Return to your hotel afterwards and spend the remainder of your day at leisure.
After breakfast, we set off to the central province, a drive of close to 04 hours, heading to the vast ruined city of Anuradhapura, one of the most sacred places in Sri Lankan Buddhism.
At 5.00pm, drive to the Sacred city of Anuradhapura to visit the Shri Maha Bodhi Tree and the Ruwanweliseya at dusk to mingle with the local devotees. Return to your hotel by 7.30pm.
You’ll meet with your guide after breakfast and embark on a guided tour of the UNESCO World Heritage site of Anuradhapura. This ancient city, now a picturesque ruin, was once the centre of Sri Lankan civilization, and provides a fascinating insight into early Sinhalese culture.
Though little-known today, few ancient capitals were as long lasting or as influential as Anuradhapura. Founded in the 4th-century BC, Anuradhapura served as the political and religious capital of Sri Lanka for over 1300 years, before succumbing to invaders from southern India in the late 10th century. During this period, the city saw the rise and fall of no fewer than 113 Sinhalese kings.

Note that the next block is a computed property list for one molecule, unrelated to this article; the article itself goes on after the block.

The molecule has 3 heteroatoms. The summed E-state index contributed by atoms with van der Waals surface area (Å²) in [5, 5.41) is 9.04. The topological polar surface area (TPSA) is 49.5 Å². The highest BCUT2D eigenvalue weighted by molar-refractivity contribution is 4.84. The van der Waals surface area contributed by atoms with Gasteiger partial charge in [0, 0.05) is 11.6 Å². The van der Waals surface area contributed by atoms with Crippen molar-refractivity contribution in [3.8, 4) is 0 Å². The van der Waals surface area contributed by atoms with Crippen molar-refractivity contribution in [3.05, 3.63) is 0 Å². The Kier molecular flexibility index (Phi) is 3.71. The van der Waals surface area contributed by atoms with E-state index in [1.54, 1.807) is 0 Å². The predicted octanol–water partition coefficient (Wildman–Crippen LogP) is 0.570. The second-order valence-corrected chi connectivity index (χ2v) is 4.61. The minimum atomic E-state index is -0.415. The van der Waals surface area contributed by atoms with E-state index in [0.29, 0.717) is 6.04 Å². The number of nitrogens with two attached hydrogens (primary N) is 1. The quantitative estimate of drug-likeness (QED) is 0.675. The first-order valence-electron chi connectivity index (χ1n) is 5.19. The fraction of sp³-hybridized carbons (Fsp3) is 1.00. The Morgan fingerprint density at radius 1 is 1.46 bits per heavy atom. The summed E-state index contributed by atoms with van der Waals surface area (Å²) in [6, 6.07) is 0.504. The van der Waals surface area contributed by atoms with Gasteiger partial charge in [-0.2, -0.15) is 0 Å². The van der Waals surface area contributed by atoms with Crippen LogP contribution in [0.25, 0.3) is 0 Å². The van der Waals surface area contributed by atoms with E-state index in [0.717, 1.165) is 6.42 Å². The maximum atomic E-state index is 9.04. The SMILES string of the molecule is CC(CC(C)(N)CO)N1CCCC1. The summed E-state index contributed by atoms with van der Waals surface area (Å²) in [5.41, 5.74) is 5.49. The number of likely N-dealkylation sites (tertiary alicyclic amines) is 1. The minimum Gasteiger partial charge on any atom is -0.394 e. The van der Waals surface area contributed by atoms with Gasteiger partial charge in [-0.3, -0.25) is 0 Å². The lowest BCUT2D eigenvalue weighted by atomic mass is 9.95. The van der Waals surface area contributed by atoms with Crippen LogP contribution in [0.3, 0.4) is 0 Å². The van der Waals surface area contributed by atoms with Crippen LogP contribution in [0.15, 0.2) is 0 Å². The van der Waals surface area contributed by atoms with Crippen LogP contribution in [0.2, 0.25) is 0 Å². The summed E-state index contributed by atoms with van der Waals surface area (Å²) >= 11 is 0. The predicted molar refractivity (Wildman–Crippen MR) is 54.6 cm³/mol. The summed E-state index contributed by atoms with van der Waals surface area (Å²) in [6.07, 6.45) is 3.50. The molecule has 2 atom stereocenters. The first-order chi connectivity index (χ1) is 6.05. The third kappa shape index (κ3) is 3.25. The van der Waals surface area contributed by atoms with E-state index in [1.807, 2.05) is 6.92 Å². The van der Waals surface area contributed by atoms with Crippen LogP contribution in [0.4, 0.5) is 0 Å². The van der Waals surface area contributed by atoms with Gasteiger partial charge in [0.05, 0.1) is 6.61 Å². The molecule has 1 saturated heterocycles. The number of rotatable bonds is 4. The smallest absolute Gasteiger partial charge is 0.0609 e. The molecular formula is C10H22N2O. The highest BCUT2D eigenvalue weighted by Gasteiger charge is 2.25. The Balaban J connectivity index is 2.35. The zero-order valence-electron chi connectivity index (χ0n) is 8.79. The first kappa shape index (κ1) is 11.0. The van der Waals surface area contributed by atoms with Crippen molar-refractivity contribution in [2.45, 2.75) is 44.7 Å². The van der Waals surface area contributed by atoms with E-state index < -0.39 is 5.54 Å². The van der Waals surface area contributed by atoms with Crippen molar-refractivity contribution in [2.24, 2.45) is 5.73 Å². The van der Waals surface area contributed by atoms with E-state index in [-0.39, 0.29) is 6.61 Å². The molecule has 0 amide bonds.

At its height, Anuradhapura was a major spiritual centre, containing hundreds of Buddhist monasteries and temples. While exploring the ruins, you’ll stumble upon bell-shaped stupas constructed of red brick, crumbling temples and magnificent sculptures, foremost among them the beautifully-preserved Thuparamaya, said to contain the clavicle of the Buddha. Moving away from the temples, you’ll discover the foundations of what were once palaces and homes, while the early Sri Lankans’ talent for urban planning is reflected in Anuradhapura’s sophisticated system of canals and reservoirs.
You could choose to return to your hotel for lunch or you could choose to have lunch at a local restaurant in the area. Your guide can give you recommendations.
After lunch, at around 2.30pm, depart for Mihintale, a mountain peak which is the cradle of Buddhism in Sri Lanka and riddled with shrines and cave dwellings. A grand 1,840-step stairway made of massive granite slabs leads to its summit. It is of great spiritual significance to Buddhists because it where Buddhism was introduced to Sri Lanka in the 3rd century BC. Mihintale has many different points of interest – the 1840 ancient granite steps, dagaba's, the relic house and monks’ refectory, the assembly hall, meditation rock, caves and ponds. The climb to the summit is also interesting from a scenic aspect for stunning views of the surrounding countryside.